“Most exchange students reside in four large residences located in close proximity to each other. The rooms are quite small, but they are warm, comfortable, and with a private bathroom attached. There are kitchens on each level, meaning you have to share with about 20 other students.” – Isabelle Brunton

“The accommodation was basic, however it was clean and modern. Students would have to buy all our own cooking/eating utensils, and were provided with basic bed linen etc. The cost of the accommodation however was probably cheaper than what I was paying back in Auckland.” – Hayden Gutry

On Academics
“The student-lecturer relationship is much more formal, and classes would be taught in three-hour blocks, once a week. The selection of courses available at the Law faculty were wide ranging, and I was able to study some subjects I never would have been able to study at Auckland, like Air and Space Law” – Amelia Lamb

“The courses were an interesting mix. Studying law, my courses were more euro-centric or internationally oriented than I was used to, which was a refreshing change. The lecturing was generally of a high standard, and I liked the amount of time dedicated towards class discussions and student presentations.” – Thomas Riley

“In terms of the classes, Ghent has a reputation among the European students for being quite an academic university with a comparatively heavier workload. Personally I found the courses manageable (much more so than at Auckland), so don’t let this put you off” – Isabelle Brunton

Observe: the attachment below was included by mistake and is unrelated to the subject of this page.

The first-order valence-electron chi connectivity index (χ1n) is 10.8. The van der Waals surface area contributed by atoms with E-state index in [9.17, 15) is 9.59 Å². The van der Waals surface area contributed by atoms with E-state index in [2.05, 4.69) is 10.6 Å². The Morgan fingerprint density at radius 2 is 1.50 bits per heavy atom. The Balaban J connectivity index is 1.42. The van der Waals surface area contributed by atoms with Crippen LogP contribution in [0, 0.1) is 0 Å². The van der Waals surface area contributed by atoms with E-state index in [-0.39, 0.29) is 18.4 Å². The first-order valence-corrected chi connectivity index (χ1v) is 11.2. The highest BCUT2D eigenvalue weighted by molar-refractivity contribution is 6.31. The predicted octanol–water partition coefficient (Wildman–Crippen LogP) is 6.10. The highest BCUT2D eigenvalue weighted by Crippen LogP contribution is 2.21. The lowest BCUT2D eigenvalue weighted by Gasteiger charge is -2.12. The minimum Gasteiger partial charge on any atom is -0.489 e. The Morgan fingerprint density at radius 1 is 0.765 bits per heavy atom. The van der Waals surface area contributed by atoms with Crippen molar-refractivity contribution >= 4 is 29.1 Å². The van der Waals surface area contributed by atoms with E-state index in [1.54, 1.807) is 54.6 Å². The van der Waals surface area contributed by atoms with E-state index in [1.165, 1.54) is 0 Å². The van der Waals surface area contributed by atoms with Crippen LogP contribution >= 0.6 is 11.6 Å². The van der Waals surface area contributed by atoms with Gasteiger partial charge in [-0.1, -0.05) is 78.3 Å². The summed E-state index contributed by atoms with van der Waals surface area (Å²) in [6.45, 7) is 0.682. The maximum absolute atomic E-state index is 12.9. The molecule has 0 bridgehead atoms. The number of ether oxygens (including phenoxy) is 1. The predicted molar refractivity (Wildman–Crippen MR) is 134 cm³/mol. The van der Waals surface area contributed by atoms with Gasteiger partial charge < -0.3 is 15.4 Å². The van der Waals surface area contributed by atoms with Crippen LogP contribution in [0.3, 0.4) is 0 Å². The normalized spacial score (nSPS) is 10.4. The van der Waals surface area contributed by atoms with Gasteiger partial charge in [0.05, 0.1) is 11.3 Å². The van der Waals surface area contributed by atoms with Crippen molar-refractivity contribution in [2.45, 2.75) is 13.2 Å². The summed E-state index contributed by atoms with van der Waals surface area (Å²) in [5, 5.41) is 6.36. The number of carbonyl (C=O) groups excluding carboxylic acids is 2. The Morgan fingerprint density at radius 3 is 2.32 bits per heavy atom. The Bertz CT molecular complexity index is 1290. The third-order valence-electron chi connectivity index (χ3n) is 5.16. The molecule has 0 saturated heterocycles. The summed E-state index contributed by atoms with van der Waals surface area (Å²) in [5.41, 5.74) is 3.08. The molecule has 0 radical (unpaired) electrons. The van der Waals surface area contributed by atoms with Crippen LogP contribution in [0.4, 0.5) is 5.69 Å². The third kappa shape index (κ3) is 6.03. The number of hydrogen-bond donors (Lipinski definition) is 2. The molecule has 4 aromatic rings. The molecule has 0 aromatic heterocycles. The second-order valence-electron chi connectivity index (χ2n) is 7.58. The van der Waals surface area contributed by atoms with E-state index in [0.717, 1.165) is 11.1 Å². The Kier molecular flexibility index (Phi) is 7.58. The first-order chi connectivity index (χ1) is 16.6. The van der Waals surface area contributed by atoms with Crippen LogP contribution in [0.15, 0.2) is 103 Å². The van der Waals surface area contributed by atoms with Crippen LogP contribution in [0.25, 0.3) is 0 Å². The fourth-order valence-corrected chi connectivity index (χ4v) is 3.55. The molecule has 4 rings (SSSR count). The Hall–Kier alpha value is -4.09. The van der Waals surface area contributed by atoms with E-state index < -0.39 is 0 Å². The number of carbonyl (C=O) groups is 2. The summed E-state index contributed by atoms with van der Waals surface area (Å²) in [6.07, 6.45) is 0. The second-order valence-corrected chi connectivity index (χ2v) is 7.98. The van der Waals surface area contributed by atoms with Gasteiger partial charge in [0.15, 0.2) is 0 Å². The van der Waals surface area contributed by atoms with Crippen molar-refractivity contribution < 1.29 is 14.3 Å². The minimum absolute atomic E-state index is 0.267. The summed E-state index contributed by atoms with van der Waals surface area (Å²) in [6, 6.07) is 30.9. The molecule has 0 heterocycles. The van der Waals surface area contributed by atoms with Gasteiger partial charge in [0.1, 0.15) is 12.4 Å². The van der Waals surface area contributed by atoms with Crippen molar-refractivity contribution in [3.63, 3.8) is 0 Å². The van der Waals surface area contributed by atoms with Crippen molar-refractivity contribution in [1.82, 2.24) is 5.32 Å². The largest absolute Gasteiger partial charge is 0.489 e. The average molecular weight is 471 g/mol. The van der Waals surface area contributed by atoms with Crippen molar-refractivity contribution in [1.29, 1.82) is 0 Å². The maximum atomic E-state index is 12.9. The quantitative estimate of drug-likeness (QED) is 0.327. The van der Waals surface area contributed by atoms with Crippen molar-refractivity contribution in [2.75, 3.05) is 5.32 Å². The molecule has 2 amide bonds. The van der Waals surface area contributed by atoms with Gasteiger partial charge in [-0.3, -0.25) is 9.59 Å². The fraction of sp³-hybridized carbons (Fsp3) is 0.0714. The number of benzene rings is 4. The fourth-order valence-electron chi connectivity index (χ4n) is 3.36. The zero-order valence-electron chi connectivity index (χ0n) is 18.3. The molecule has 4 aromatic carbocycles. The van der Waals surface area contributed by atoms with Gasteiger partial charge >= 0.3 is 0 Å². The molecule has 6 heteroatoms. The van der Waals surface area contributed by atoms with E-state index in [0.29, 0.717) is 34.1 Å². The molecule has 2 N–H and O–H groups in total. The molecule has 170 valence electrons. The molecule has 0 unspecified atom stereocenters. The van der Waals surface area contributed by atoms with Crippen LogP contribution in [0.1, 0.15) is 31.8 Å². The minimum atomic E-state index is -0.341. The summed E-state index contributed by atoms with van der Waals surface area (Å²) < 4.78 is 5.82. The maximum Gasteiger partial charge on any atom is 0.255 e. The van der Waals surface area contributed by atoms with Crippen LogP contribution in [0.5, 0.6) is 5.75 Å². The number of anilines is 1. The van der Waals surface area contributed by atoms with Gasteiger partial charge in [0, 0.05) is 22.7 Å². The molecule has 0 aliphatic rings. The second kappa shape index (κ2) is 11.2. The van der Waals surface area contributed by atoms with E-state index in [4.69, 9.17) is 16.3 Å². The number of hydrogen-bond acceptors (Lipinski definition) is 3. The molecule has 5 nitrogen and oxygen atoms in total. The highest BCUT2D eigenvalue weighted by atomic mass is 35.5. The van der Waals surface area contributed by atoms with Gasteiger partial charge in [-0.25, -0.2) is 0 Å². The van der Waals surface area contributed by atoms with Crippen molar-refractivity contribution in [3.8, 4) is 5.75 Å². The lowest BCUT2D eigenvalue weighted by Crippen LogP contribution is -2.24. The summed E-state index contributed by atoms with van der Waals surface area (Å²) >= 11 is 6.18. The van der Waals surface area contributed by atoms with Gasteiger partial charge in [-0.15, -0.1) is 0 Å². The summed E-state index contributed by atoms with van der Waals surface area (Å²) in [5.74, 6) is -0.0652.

“What I didn’t know was that the coursework was quite intense. Ghent is rather prestigious and as a result demands quite a bit from students. However the papers I took, from International Economic Law to the Law of Armed Conflict, were largely incredibly interesting and I certainly learnt a lot from the experience.” – George Lowndes

“The courses at Ghent were well taught, all the professors spoke good English, and other than taking a while to get my head around basic concepts of European law I did not find them overly challenging. What did take a bit of getting used to was the structure of the classes, with all your contact time for one paper occurring all at once in the week, meaning I sometimes I had one class for 4.5 hours straight!” – Hayden Gutry



On Travel
“I explored the center of town and fell in love, particularly with the architecture of the buildings that is unique to Belgium” – Amelia Lamb

“Ghent instantly struck me as a beautiful city with an awesome student culture. I spent my first day wandering into town to do some shopping for my room and was amazed that I’d be spending the next 4 months in such a stunning ancient city” – Thomas Riley

“I had more than enough time to socialise with my new friends, explore the city and travel abroad. Travelling from Belgium is excellent – it’s so central that flight times are short and airfares are cheap, a perfect base from which to see everything that Europe has to offer” – Isabelle Brunton

“I managed to fit in a huge amount of travelling even once I was based in Ghent. All the main Belgian cities are no more than 45 minutes away by train, and there is cheap flights from Brussels Airport to almost anywhere in Europe, I managed to get to Dublin for 30 euro return, and Morocco for 60, so familiarize yourself with RyanAir! I also managed to attend a couple of Champions League football games in Brussels, as well as some All Blacks games in the UK which was a life long dream of mine” – Hayden Gutry